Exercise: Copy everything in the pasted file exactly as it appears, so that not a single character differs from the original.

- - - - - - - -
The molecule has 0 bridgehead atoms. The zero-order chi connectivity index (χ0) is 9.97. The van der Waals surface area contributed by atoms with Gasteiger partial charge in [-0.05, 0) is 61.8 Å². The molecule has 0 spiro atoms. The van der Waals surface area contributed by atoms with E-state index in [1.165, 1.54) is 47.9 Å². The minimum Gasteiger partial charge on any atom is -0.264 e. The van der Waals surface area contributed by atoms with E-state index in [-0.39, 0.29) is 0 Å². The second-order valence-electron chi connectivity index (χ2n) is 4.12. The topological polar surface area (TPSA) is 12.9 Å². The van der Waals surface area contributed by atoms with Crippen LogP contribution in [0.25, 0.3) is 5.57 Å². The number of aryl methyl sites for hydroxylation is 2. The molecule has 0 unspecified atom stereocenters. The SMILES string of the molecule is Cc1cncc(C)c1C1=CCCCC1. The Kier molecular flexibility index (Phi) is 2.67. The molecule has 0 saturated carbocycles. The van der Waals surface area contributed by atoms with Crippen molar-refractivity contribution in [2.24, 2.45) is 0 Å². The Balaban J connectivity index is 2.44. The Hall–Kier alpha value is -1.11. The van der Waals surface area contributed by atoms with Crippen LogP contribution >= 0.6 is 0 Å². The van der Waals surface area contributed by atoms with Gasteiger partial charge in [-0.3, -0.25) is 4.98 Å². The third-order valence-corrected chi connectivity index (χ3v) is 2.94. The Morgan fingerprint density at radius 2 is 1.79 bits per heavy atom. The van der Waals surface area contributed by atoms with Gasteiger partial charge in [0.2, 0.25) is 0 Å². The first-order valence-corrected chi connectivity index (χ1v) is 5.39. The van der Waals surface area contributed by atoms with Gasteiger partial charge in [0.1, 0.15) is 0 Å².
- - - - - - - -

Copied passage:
The molecule has 0 bridgehead atoms. The zero-order chi connectivity index (χ0) is 9.97. The van der Waals surface area contributed by atoms with Gasteiger partial charge in [-0.05, 0) is 61.8 Å². The molecule has 0 spiro atoms. The van der Waals surface area contributed by atoms with E-state index in [1.165, 1.54) is 47.9 Å². The minimum Gasteiger partial charge on any atom is -0.264 e. The van der Waals surface area contributed by atoms with E-state index in [-0.39, 0.29) is 0 Å². The second-order valence-electron chi connectivity index (χ2n) is 4.12. The topological polar surface area (TPSA) is 12.9 Å². The van der Waals surface area contributed by atoms with Crippen LogP contribution in [0.25, 0.3) is 5.57 Å². The number of aryl methyl sites for hydroxylation is 2. The molecule has 0 unspecified atom stereocenters. The SMILES string of the molecule is Cc1cncc(C)c1C1=CCCCC1. The Kier molecular flexibility index (Phi) is 2.67. The molecule has 0 saturated carbocycles. The van der Waals surface area contributed by atoms with Crippen molar-refractivity contribution in [2.24, 2.45) is 0 Å². The Balaban J connectivity index is 2.44. The Hall–Kier alpha value is -1.11. The van der Waals surface area contributed by atoms with Crippen LogP contribution >= 0.6 is 0 Å². The van der Waals surface area contributed by atoms with Gasteiger partial charge in [-0.3, -0.25) is 4.98 Å². The third-order valence-corrected chi connectivity index (χ3v) is 2.94. The Morgan fingerprint density at radius 2 is 1.79 bits per heavy atom. The van der Waals surface area contributed by atoms with Gasteiger partial charge in [0.2, 0.25) is 0 Å². The first-order valence-corrected chi connectivity index (χ1v) is 5.39. The van der Waals surface area contributed by atoms with Gasteiger partial charge in [0.1, 0.15) is 0 Å².